The Theory of The Novel
A historico-philosophical essay on the forms of great epic literature By GEORG LUKÁCS
TRANSLATED FROM THE GERMAN BY ANNA BOSTOCK
(c) Hermann Luchterhand Verlag GmbH 1963 Translation © The Merlin Press 1971 First published by P. Cassirer, Berlin, 1920 This edition first published by The Merlin Press Ltd., 3 Manchester Road, London E14 Reprinted 1988 by Whitstable Litho Printers Ltd., Whitstable, Kent
I: The forms of great epic literature examined in relation to whether the civilisation of the time is an integrated or a problematic one
1. Integrated civilisations The structure of the world of ancient Greece Its historico-philosophical development Christianity 2. The problems of a philosophy of the history of forms General principles Tragedy The epic forms 3. The epic and the novel Verse and prose as a means of expression Given totality and totality as an aim The world of objective structures The type of the hero 4. The inner form of the novel Its fundamentally abstract nature and the risks inherent in this Its process-like nature Irony as a formal principle The contingent structure of the world of the novel and the biographical form The representability of the world of the novel; means of representation
5. The historico-philosophical conditioning of the novel and its significance The intention of the novel The demonic The historico-philosophical place of the novel Irony as mysticism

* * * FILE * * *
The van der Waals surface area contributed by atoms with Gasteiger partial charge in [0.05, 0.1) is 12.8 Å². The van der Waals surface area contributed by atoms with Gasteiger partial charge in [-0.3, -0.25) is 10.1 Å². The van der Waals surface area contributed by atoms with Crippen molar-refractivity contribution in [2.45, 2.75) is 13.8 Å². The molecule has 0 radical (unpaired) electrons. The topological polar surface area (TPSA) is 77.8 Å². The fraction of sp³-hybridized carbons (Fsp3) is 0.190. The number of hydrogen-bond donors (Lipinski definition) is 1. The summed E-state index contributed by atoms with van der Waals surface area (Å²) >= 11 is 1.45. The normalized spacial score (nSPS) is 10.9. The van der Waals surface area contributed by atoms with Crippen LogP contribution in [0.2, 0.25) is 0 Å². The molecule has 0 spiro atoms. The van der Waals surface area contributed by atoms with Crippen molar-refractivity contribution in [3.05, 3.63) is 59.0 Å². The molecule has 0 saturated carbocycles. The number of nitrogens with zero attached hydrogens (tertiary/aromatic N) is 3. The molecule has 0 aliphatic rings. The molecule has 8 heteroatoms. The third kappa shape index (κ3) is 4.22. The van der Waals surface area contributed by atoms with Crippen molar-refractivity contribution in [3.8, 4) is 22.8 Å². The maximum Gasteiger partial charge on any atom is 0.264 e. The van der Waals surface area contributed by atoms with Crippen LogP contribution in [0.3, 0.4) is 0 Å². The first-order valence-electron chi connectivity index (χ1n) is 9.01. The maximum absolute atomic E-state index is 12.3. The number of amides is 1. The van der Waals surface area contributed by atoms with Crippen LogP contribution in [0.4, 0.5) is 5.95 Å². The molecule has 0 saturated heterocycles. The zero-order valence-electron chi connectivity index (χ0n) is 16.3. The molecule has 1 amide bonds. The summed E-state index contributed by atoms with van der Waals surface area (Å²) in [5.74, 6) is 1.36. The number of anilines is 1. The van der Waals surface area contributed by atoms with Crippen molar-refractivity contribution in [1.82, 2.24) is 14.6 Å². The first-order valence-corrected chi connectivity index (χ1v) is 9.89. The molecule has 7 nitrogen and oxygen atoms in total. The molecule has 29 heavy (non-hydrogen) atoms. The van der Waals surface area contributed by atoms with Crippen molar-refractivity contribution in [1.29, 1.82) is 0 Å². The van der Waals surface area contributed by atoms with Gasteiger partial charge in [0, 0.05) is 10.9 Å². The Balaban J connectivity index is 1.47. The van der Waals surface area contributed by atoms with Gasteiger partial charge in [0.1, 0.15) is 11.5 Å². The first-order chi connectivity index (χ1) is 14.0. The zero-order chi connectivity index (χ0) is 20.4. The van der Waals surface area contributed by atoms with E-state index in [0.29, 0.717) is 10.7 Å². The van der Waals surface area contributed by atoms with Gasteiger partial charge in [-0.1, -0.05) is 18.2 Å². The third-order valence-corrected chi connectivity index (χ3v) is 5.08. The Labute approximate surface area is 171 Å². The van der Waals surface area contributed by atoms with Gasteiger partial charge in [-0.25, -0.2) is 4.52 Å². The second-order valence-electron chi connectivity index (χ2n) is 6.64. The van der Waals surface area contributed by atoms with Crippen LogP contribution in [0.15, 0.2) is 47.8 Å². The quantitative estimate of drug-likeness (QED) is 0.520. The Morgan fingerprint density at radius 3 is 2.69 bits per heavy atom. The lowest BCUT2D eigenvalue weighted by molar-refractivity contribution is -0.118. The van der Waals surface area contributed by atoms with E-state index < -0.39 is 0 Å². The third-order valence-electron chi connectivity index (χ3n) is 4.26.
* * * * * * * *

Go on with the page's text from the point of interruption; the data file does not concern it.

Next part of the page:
II: Attempt at a typology of the novel form
1. Abstract idealism The two principal types Don Quixote Its relationship to the chivalrous epic The successors of Don Quixote (a) the tragedy of abstract idealism (b) the modern humorous novel and its problematic Balzac Pontoppidan's Hans im Glück 2. The romanticism of disillusionment The problem of the romanticism of disillusionment and its significance for the novel form Jacobsen's and Goncharov's attempts at a solution L’Education sentimentale and the problem of time in the novel Retrospective examination of the problem of time in the novels of abstract idealism 3. Wilhelm Meister's Years of Apprenticeship as an attempted synthesis The problem The idea of social community and its form in literature The world of the novel of education and the romanticism of reality Novalis Goethe's attempt at a solution and the overlapping of the novel form into the epic 4. Tolstoy and the attempt to go beyond the social forms of life The novel as polemic against convention Tolstoy's concept of nature and its problematic consequences for the novel form Tolstoy's dual position in a philosophy of the history of epic forms Dostoevsky: an outlook
an attitude based essentially on my youthful enthusiasm for the work of Dilthey. of the fascination exercised by Dilthey's Das Erlebnis und die